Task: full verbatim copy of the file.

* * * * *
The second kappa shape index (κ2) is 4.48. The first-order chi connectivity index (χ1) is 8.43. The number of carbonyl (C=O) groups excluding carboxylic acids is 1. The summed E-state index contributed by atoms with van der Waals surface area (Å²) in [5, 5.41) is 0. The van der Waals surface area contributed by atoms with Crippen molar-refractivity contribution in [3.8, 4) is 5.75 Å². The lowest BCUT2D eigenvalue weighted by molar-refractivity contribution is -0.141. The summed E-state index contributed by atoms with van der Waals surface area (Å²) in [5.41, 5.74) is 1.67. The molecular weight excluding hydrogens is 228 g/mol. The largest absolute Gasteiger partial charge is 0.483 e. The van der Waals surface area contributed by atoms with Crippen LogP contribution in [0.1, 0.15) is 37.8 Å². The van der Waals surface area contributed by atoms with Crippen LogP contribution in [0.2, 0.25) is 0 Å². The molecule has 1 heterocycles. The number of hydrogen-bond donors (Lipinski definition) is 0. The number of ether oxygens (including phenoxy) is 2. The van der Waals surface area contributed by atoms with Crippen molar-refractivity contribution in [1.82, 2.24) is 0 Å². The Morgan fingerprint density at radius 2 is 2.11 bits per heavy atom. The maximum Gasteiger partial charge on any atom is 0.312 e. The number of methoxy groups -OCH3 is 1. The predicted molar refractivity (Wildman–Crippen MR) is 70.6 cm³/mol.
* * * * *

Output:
The second kappa shape index (κ2) is 4.48. The first-order chi connectivity index (χ1) is 8.43. The number of carbonyl (C=O) groups excluding carboxylic acids is 1. The summed E-state index contributed by atoms with van der Waals surface area (Å²) in [5, 5.41) is 0. The van der Waals surface area contributed by atoms with Crippen molar-refractivity contribution in [3.8, 4) is 5.75 Å². The lowest BCUT2D eigenvalue weighted by molar-refractivity contribution is -0.141. The summed E-state index contributed by atoms with van der Waals surface area (Å²) in [5.41, 5.74) is 1.67. The molecular weight excluding hydrogens is 228 g/mol. The largest absolute Gasteiger partial charge is 0.483 e. The van der Waals surface area contributed by atoms with Crippen LogP contribution in [0.1, 0.15) is 37.8 Å². The van der Waals surface area contributed by atoms with Crippen LogP contribution in [0.2, 0.25) is 0 Å². The molecule has 1 heterocycles. The number of hydrogen-bond donors (Lipinski definition) is 0. The number of ether oxygens (including phenoxy) is 2. The van der Waals surface area contributed by atoms with Crippen molar-refractivity contribution in [1.82, 2.24) is 0 Å². The Morgan fingerprint density at radius 2 is 2.11 bits per heavy atom. The maximum Gasteiger partial charge on any atom is 0.312 e. The number of methoxy groups -OCH3 is 1. The predicted molar refractivity (Wildman–Crippen MR) is 70.6 cm³/mol.